If you are lucky enough to read the work of a young writer understand the bravery involved in handing work over to an adult. Understand that your response will be a story they tell for the rest of their lives. So many writers have stories about teachers, parents, and other adults making them feel like something was wrong with them. If the young writer in your life writes about drugs, sex, or violence, don't panic. Don't demand to know where they got those ideas (the news, probably).  Be the person who makes them feel good about their creativity.
Most of your support will be silent. Don't take them away from their reading. Keep them stocked in pens and spiral notebooks. Make sure they have a library card. Call them "a writer", encourage them to identify that way. Tell them about writing contests you hear about.

When it comes time to give your young writer gifts, give them Strunk & White; Eats, Shoots, and Leaves; On Writing; The Gift. Encourage a love of language with a nice dictionary set, or books about language like Bill Bryson's The Mother Tongue or David Crystal's The Story of English in 100 Words.

Be on their side. Writing is a lonely endeavor and we all worry we suck. Be the person they thank in the acknowledgements.

Thursday, November 5, 2015

Talking P.I. Series with Kristi Belcamino, Part I of II

By Alex Segura

“How do you write a successful detective series?” Well, first off - I don’t know the answer to that. But it is a question I’ve pondered for a while. I don’t mean successful in the financial sense - though that’s always cool and welcome - but in the critical one. What makes a good one?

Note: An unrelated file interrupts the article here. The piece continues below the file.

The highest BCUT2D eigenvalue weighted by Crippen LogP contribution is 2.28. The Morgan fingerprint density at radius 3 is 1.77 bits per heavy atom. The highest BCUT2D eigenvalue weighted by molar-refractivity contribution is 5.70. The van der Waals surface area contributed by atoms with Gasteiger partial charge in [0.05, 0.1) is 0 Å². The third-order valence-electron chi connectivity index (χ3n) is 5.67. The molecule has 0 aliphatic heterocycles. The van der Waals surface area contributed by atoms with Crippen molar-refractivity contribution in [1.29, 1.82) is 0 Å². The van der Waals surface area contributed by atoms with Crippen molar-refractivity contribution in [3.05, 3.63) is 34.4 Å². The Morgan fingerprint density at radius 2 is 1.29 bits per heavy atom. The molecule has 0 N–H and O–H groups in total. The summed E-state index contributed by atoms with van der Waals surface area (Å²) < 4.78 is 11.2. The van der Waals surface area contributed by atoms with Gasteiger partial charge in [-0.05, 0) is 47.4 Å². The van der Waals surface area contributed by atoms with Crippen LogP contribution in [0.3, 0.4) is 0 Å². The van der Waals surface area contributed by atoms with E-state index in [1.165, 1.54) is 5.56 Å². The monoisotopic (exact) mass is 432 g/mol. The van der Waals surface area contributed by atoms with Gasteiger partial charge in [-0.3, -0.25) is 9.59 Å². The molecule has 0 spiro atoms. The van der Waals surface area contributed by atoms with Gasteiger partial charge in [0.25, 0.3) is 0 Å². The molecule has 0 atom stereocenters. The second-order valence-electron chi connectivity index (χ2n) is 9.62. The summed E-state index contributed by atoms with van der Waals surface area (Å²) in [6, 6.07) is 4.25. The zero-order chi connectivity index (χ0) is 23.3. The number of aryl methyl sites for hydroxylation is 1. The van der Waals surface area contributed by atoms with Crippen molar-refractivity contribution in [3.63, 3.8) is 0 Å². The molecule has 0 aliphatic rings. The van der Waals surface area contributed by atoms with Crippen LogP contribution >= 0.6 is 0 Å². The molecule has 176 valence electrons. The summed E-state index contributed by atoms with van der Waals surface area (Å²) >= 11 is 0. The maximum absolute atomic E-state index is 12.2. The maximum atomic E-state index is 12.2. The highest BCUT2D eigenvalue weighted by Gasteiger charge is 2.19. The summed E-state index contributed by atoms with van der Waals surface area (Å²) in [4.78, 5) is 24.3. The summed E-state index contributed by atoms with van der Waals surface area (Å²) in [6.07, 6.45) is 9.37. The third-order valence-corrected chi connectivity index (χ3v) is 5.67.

Is it about the evolution of the protagonist? I’m not sure, because you see successful examples on both sides of the spectrum - from the never-changing cypher of Lew Archer to the constantly-evolving Moe Prager. Is it about a finite series vs. a long-running one? Again, pick a side, because both have winners - Nick Stefanos lasted three books and Matt Scudder went well past 10.

In an effort to explore the concept, I reached out to friend and fellow crime novelist (and DSD contributor!) Kristi Belcamino. She just published her fourth Gabriella Giovanni mystery, Blessed Are Those Who Mourn - the latest in what I think is a great, engrossing series. Heck, I blurbed one of the books. I feel like Gabriella and Pete have a lot in common, so it’d be interesting to talk a bit of shop when it comes to writing series characters and the craft in general. Thanks to Kristi for chatting.

Kristi, thanks for agreeing to this interview! I feel like we’re both in similar spots in our writing careers - and we both handle series characters. So, it’d make for a fun chat. How did Gabriella come to be? Do you remember it as a specific moment?

Initially, I sat down to write Blessed are the Dead as nonfiction. But I quickly realized the book wouldn’t hold together unless they had convicted the guy who kidnapped and killed the girls. At the time, he was only a suspect. So I decided to write the book as fiction. Of course I have always been a huge fan of Edna Buchanan, Pulitzer Prize-winning crime reporter for The Miami Herald and had loved both her nonfiction and fiction, so writing about a crime reporter protagonist had been a dream of mine for years. What ended up happening was as Gabriella Giovanni came to life she became my alter ego - the person I might have been in another life.
So, no specific moment, but I loved reading about crime fiction reporters and so it made sense to want to write my own.